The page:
Temperatures in screen print shops can get uncomfortable. Whether you’re sweating in the summer or shivering in the winter, controlling the temperature in your shop makes a big difference. There are plenty of ways to keep your shop’s temperature comfortable, from venting conveyor dryers to simply opening a window. Let’s dive in.
WHY DO I WANT TO CONTROL TEMPERATURE?
Many screen printers print out of a small space, like a garage or spare room. These spaces may have temperature control. Chances are, though, a garage doesn’t come with air conditioning. This means that screen printers can experience extremely hot and cold weather as the seasons change. Besides bundling up in the winter and downing gallons of water in the summer, there are a couple of reasons controlling shop temperature is important.
Take water-based ink, for example. If your shop is in a dry climate, water-based ink will be hard to print within a shop that can’t regulate humidity. Water-based ink evaporates quickly and can dry on the screens if you take a coffee break. Now add hot weather to that equation. Water evaporates quicker in heat. Printing with water-based ink during the summer is difficult, especially if your shop’s temperature soars during the day.
Now take the other side of the equation: winter temperatures. You might be fine with printing in a snowsuit. Your ink might not be happy about the cold temperatures. Plastisol ink prints best in temperatures above 75°F. If you can see your breath in your print shop, you’ll struggle to get a creamy print. You’ll have to work a lot harder to keep the ink at production temperature.
Controlling the temperature in your shop is important, and not just for your personal comfort. How do you do it? Here are three methods for controlling shop temperatures.
STEP 1: GENERAL TEMPERATURE CONTROL
Air conditioning is a wonderful thing in hot months. There are a few ways to include A/C in your shop. The best method is to invest in a Ductless Mini Split unit. These units feature air conditioning and heat. They’re perfect for controlling the temperature in your shop during all months of the year. Small shops especially will notice a big difference. As a bonus, this unit can also help control the humidity of the space. Print that water-based ink!
Can’t afford A/C? A swamp cooler may be a more affordable option. Swamp coolers work by drawing warm air out of a space through wet cooler pads, which cool the air. These work best in warm, dry climates.
Another way to cool space is to open some windows and doors in the summer. An open window, door, or fan blowing can help create some airflow in your shop and cool everything down. Make sure the airflow isn’t affecting the flash dryer’s consistency.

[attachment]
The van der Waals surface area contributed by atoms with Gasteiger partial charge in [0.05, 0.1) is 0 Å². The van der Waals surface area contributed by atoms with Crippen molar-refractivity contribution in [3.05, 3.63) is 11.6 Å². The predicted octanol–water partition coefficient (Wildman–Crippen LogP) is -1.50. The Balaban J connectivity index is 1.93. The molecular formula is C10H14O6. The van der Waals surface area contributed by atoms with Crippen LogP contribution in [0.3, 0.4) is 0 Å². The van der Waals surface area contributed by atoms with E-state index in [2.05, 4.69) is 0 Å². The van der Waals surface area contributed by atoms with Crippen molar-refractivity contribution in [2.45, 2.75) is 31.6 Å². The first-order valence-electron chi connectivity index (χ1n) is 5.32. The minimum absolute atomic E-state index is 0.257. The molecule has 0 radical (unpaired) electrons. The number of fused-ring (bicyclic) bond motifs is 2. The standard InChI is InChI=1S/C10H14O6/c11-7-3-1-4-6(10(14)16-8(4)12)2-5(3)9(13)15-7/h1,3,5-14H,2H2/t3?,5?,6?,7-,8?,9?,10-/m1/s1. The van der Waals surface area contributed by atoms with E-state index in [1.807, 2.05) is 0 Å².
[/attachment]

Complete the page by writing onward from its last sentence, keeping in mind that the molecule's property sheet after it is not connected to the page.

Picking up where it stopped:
In the winter, the heat from the flash dryer or conveyor dryer may be enough to keep the shop at a comfortable temperature. If not, invest in a heater. Even a small one at your print station will help you out. Plastisol ink will be a little thicker in the winter. Take extra time to modulate the ink and warm it up so you can crank out jobs and then relax under a blanket with a cup of hot cocoa.
STEP 2: CONTROL CONVEYOR HEAT
All dryers produce heat. Conveyor dryers especially generate a ton of heat, which can quickly make a shop's temperature unbearable. The heating element itself isn’t the only thing creating heat. The ventilation from the dryer can heat up a shop quickly.
To combat this, vent the conveyor dryer from the shop. While the ventilation from electric dryers isn’t harmful (depending on what you’re putting through the dryer), it generates a ton of heat. Venting the dryer out through a window, the ceiling or any other space will help control the shop’s temperature.
PSA: If your shop has a gas dryer, please vent it for your own health and safety!
STEP 3: CHECK OUT YOUR DOORS AND WINDOWS
The last step in creating a temperature-controlled shop is to check for a draft escaping from doors and windows. It’s no secret that old windows and doors can let in hot air during the summer and cold air in the winter. If your shop has drafty windows or doors, It might be time to invest in an upgrade.
Investing in thick, insulated doors and windows will help keep the weather out of your shop. If your windows and door aren’t old but are still letting in hot and cold air, they may not be sealed correctly. Printing in a garage? Check out your garage door. Replacing windows and doors is an investment, but can keep your shop at a comfortable temperature and reduce your heating and A/C bills in the long run.
Keeping a shop temperature-controlled can be tricky, but it is worth it in the long run. No matter the size of your shop or where it’s located, make sure you’re doing your best to keep your shop up to code and temperature controlled.